I’ll admit my first reaction was to walk out. I felt the scene was exploitative, more indicative of a camera trick than anything else. But the more I started thinking about it, the more the scene moved me. One of the most compelling things about 12 Years a Slave is its use of time. The title reveals that Northup’s travails are temporary, and yet in the thick of it, the hell seems never-ending. Traditional Hollywood period films like The Butler use supers to mark years or time gone by, as well as a lot of makeup. McQueen gives us the authentic barebones of how time would have passed for a man like Northup, without the benefits of knowing how it ends.

The Founding Fathers left the contentious matter of slavery for future generations. Sixty years later in Spielberg’s Lincoln we saw the long protracted deliberations over the institution brought to screen. In the first scene, President Lincoln talks to two black soldiers with two different approaches. One is deferential and accommodating, the other demanding and impatient, not wanting any more time to go by. Even in the present, we weigh the promise of Obama against the reality of Trayvon, wondering how much more time has to pass. The first tragedy was Northup hanging from that tree. The second is that he hung there for so long. I don’t think there’s ever been an image that sums up the history of race in America so well.

After his near-lynching, Northup is sold to a new owner, a brutal man named Edwin Epps (Michael Fassbender). In Epps, Northup finds someone who sees him purely as subhuman property, yet paradoxically—a microcosm of the institution itself—is afraid of an educated slave. Everyday slaves are judged by how many bales of cotton they pick. Those who don’t meet the mark get the lash. One slave, Patsey (played remarkably by Lupita Nyong’o) routinely outpicks everyone, male slaves included. Much as Django nailed the psychology of the slave class, so too does 12 Years a Slave. Epps is transfixed by Patsey’s uniquely “savage” strength and beauty. He forces himself on her, much to the ire, jealousy, and shame of Mistress Epps (Sarah Paulson).

Northup and Patsey develop a strong relationship, one which is depicted primarily through visuals rather than through dialogue. Indeed most of the feedback we get of Northup is nonverbal, and Ejiofor shines with the most challenging material. There are other difficult scenes on this plantation too, like when Northup is forced to whip Patsey at gunpoint, a scene that is almost as protracted as the lynching scene. There’s a lighter scene where Northup starts singing along to a spiritual, first uneasily then as loudly as any other slave. In that one moment, Northup finds transcendence by accepting his station. I could have used a couple more of these scenes, which show the ways in which slaves survived and retained their humanity. Moreover, these kinds of scenes, in contrast to the more violent ones, put Northup front and center. At times in the other scenes, Northup feels a bit upstaged.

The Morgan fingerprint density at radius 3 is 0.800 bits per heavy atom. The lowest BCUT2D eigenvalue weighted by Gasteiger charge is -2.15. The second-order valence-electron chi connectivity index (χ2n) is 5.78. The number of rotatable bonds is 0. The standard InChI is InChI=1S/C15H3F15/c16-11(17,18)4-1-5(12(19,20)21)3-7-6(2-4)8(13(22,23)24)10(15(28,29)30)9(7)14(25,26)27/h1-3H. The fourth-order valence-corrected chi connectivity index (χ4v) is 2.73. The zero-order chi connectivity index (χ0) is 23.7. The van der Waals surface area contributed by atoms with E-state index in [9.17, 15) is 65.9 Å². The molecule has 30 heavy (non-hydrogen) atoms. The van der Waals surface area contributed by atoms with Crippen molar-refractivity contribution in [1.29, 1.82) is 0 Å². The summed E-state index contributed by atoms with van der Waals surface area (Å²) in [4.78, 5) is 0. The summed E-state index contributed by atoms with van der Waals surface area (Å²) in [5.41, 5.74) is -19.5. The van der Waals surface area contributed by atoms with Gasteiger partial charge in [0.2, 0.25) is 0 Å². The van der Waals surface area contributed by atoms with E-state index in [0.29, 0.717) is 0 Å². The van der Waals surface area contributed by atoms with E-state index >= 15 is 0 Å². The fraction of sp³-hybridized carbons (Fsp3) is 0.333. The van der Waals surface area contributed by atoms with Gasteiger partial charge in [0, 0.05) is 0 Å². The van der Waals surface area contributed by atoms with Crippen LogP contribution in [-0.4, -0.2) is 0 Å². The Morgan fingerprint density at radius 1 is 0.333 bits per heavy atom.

Earlier this year, I wrote a film review on Django Unchained. I feel like I didn’t sufficiently describe what was at stake in that film. For many black Americans, there’s not only a sense that history “did us wrong,” but that the memory of that history has been done wrong (or not at all). I got into filmmaking precisely because of this feeling. I wanted the stories I had in me to serve as a corrective. In many ways, 12 Years of Slave is a corrective. The near-lynching scene in particular counters every sugarcoated and flat out false depiction from Birth of a Nation and Gone with the Wind to Legend of Bagger Vance and The Help.

In terms of slavery depictions, I still feel like I was more moved by Roots, which did not shy away from reality but also had more of a heart than this film did. There’s a lot I liked about 12 Years a Slave, but I’m not comfortable calling it definitive at all. Fortunately, there’s a lot more to choose from now.

Ade Adeniji is a screenwriter and sports blogger based out of Los Angeles. He has an MFA from American Film Institute Conservatory. Follow him at @DerekAdeniji More from this author →